Amazon is going to have to sell a lot of stuff to pay for its proposed TV series based on The Lord of the Rings.
Reuters has acquired internal documents about Amazon's business strategy regarding its Amazon Prime video streaming platform, where the online retailer has debuted original content like The Man in the High Castle and where the untitled Middle-earth project — a prequel set before the time of The Hobbit and The Lord of the Rings — will eventually make its debut.
In those documents, it's stated that Amazon paid $250 million for the rights to author J.R.R. Tolkien's source material alone, and may well spend $500 million in total — or even more — over two seasons, with production and marketing factored in.
Compare that to Peter Jackson's original film trilogy, which cost $281 million to make from start to finish between 1997 and 2003. That's not accounting for inflation, of course, but Amazon still looks to spend a ton of money on its tale (by contrast, Jackson later spent somewhere around $760 million on the Hobbit trilogy, so Amazon may not quite end up with the prize for most expensive Tolkien-based production ever).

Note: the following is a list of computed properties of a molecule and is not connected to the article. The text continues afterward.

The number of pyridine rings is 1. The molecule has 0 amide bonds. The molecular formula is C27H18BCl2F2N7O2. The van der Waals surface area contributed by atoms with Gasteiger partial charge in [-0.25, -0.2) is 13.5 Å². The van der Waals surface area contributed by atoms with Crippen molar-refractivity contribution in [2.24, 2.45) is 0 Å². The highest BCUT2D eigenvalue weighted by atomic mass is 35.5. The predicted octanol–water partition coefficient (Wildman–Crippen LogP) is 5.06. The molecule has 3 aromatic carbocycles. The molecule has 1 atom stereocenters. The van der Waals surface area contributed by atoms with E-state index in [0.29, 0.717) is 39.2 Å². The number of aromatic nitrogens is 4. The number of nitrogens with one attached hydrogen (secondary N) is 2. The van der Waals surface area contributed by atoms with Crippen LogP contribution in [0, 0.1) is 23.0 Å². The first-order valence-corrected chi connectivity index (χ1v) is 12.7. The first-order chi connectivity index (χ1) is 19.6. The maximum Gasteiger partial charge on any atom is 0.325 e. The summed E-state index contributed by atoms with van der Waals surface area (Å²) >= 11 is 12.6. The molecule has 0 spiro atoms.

You can also contrast what Amazon proposes to spend on The Lord of the Rings with what it spent on the first season of The Man in the High Castle, its sci-fi series based on the Philip K. Dick novel. That cost $72 million to make and, according to the documents, attracted a viewership of around 8 million while pulling in 1.15 million new subscribers on its own (the second season cost around $107 million to make and market, so the cost of luring new viewers and/or subscribers went up as well).
That's what it's all about for Amazon: If a show doesn't help boost subscriptions to Amazon Prime, it could be headed for the chopping block. Those 1.15 million new Prime members are what Amazon gauges the success of The Man in the High Castle by, although it's not clear how many of those subscribers stay with Prime, for how long, and how much shopping they do while members.
Not every show on Amazon — or Netflix or HBO or Hulu, for that matter — requires the kind of world-building that a Lord of the Rings or even a Man in the High Castle does. But Amazon is apparently willing to bet big — perhaps bigger than any streaming service so far, as well as most cable outlets — that their exploration of Middle-earth in the time before the stories we've already seen and read will be successful enough to justify its cost.
Do you think that it will? Could the new series drive you to join Amazon Prime if you haven't already?